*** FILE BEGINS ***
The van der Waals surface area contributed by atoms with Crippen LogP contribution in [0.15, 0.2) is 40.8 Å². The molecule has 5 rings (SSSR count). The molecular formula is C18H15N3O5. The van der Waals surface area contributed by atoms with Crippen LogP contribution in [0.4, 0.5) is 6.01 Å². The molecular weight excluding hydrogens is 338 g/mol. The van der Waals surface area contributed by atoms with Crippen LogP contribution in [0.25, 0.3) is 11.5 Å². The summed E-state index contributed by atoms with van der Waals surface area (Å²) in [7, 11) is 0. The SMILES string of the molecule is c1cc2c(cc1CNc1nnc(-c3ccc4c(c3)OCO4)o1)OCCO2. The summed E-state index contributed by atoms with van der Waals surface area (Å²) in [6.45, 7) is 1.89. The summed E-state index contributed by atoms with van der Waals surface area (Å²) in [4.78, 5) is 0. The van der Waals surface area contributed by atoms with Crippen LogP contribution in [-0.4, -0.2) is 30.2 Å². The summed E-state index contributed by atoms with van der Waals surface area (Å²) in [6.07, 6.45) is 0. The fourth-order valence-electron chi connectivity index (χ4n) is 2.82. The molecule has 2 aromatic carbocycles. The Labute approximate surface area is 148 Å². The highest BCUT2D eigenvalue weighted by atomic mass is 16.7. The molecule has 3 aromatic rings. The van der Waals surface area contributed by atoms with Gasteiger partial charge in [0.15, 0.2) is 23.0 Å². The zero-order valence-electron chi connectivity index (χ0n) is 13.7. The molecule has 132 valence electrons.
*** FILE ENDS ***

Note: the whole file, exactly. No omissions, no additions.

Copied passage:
The van der Waals surface area contributed by atoms with Crippen LogP contribution in [0.15, 0.2) is 40.8 Å². The molecule has 5 rings (SSSR count). The molecular formula is C18H15N3O5. The van der Waals surface area contributed by atoms with Crippen LogP contribution in [0.4, 0.5) is 6.01 Å². The molecular weight excluding hydrogens is 338 g/mol. The van der Waals surface area contributed by atoms with Crippen LogP contribution in [0.25, 0.3) is 11.5 Å². The summed E-state index contributed by atoms with van der Waals surface area (Å²) in [7, 11) is 0. The SMILES string of the molecule is c1cc2c(cc1CNc1nnc(-c3ccc4c(c3)OCO4)o1)OCCO2. The summed E-state index contributed by atoms with van der Waals surface area (Å²) in [6.45, 7) is 1.89. The summed E-state index contributed by atoms with van der Waals surface area (Å²) in [4.78, 5) is 0. The van der Waals surface area contributed by atoms with Crippen LogP contribution in [-0.4, -0.2) is 30.2 Å². The summed E-state index contributed by atoms with van der Waals surface area (Å²) in [6.07, 6.45) is 0. The fourth-order valence-electron chi connectivity index (χ4n) is 2.82. The molecule has 2 aromatic carbocycles. The Labute approximate surface area is 148 Å². The highest BCUT2D eigenvalue weighted by atomic mass is 16.7. The molecule has 3 aromatic rings. The van der Waals surface area contributed by atoms with Gasteiger partial charge in [0.15, 0.2) is 23.0 Å². The zero-order valence-electron chi connectivity index (χ0n) is 13.7. The molecule has 132 valence electrons.